The history of our church, and Unitarianism and Universalism in Melrose, stretches back to the 1800’s.
UNIVERSALISM IN MELROSE
Universalist worship in Melrose began in the early 1800’s when a number of ministers, including Hosea Ballou, first President of Tufts College, gave sermons in a small schoolhouse on Lebanon Street. In 1849, sixteen individuals joined together to organize the first Universalist Parish in Melrose.
Around 1852, the Universalist Parish constructed a church in Melrose, on land bought for the congregation by its first minister, J.W. Talbot. The Universalist Parish continued to use this parcel until 1974, when they merged with the Unitarian Congregation of Melrose. This building now houses condominiums. (photo from Zillow)
UNITARIANISM IN MELROSE
In 1848, Unitarianism made its first appearance in Melrose, as the result of a mission sponsored by the American Unitarian Association. Unfortunately, the mission apparently was unsuccessful and was given up after several months. It was almost twenty years later before further attempts were made.In July 1867, the Unitarian Congregation of Melrose was organized.
The Unitarian Congregation built its first church in 1872. In the 1930’s, following a generous donation by member Frederick Bowden, the Unitarian Congregation decided to build a new church, our present facility, on the same site as the 1872 building. The new Unitarian church was dedicated in 1937.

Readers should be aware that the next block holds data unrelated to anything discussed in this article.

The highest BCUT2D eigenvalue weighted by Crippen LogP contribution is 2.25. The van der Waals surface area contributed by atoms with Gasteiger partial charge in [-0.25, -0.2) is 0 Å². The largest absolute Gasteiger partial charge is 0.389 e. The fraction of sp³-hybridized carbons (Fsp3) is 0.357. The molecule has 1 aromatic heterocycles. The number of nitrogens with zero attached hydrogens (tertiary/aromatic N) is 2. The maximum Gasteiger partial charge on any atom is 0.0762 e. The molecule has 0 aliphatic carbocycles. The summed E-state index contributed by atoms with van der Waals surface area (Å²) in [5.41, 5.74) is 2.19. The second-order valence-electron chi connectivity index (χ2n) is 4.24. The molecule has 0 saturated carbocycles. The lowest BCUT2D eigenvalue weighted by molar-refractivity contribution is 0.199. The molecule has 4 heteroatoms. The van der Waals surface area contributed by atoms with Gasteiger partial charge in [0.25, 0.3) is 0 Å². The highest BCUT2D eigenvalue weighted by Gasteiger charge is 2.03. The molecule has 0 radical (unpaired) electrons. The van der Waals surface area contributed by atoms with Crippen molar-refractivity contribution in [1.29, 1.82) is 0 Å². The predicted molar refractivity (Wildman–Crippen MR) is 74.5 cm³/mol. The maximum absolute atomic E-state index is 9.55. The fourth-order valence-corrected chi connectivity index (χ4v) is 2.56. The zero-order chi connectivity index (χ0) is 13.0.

The steeple was topped with a beautiful lyre-and-plume design weather vane. A longtime Unitarian Congregation member, Union B. Twitchell, donated the weather vane, which for many years stood on a community church in Bethel, Maine built by Mr. Twitchell’s grandfather.
In the mid-1950’s, the minister’s study, the church office, and a large classroom on the basement level were added to the structure. In the mid-1960’s, another addition was created, and included expanded office space, multiple classrooms, a library, and a large attic storage area.
UNITARIAN UNIVERSALISM IN MELROSE
Both churches grew through the 1800’s – 1900’s. Following the merger of the Unitarian and Universalist national associations in 1961, it was in the fall of 1973 when a joint committee was formed to explore the possibility of the two congregations merging. The committee reported favorably to each congregation that a merger should be initiated. In May of 1974 the formal merger took place. The newly-merged “Melrose Unitarian Universalist Church” decided to continued to use the 1937 Unitarian church building, and sold the Universalist church building.
On the occasion of the 125th anniversary of the original Universalist Parish, which was celebrated just before the merger, the Reverend David B. Loomis reflected on the history of that church and expressed a sentiment which is still true in our congregation today: “We are a church, not of wood and brick, a church not built by hands, but with a loyal, sacrificing spirit of love and friendship and memories of staunch supporters.”
In 2001, MUUC became a UUA-Certified Welcoming Congregation. In 2014, we became a UUA-Certified Green Sanctuary. Both of these certifications solidify our commitment to the social justice that happens both inside and outside of our sacred church home, and in our lives.